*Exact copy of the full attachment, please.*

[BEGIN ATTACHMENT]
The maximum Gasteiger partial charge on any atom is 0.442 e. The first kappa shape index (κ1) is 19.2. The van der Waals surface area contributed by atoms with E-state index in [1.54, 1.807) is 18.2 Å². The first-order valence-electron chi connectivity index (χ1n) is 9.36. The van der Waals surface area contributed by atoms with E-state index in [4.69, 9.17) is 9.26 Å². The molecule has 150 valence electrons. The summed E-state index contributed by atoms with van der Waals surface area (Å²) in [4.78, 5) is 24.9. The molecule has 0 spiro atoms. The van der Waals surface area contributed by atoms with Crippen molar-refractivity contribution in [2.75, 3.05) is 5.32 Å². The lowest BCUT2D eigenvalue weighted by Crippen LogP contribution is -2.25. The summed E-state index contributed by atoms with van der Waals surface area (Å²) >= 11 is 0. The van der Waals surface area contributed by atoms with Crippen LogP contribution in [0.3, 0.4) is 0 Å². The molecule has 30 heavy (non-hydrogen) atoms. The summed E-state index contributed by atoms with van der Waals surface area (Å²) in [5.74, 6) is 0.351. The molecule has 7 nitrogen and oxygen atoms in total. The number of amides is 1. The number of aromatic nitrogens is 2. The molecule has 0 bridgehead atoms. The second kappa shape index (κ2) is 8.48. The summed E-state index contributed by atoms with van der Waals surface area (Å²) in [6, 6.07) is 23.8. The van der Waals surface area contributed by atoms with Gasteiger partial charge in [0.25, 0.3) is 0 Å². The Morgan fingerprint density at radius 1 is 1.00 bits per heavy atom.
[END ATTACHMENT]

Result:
The maximum Gasteiger partial charge on any atom is 0.442 e. The first kappa shape index (κ1) is 19.2. The van der Waals surface area contributed by atoms with E-state index in [1.54, 1.807) is 18.2 Å². The first-order valence-electron chi connectivity index (χ1n) is 9.36. The van der Waals surface area contributed by atoms with E-state index in [4.69, 9.17) is 9.26 Å². The molecule has 150 valence electrons. The summed E-state index contributed by atoms with van der Waals surface area (Å²) in [4.78, 5) is 24.9. The molecule has 0 spiro atoms. The van der Waals surface area contributed by atoms with Crippen molar-refractivity contribution in [2.75, 3.05) is 5.32 Å². The lowest BCUT2D eigenvalue weighted by Crippen LogP contribution is -2.25. The summed E-state index contributed by atoms with van der Waals surface area (Å²) >= 11 is 0. The van der Waals surface area contributed by atoms with Crippen LogP contribution in [0.3, 0.4) is 0 Å². The molecule has 30 heavy (non-hydrogen) atoms. The summed E-state index contributed by atoms with van der Waals surface area (Å²) in [5.74, 6) is 0.351. The molecule has 7 nitrogen and oxygen atoms in total. The number of amides is 1. The number of aromatic nitrogens is 2. The molecule has 0 bridgehead atoms. The second kappa shape index (κ2) is 8.48. The summed E-state index contributed by atoms with van der Waals surface area (Å²) in [6, 6.07) is 23.8. The van der Waals surface area contributed by atoms with Gasteiger partial charge in [0.25, 0.3) is 0 Å². The Morgan fingerprint density at radius 1 is 1.00 bits per heavy atom.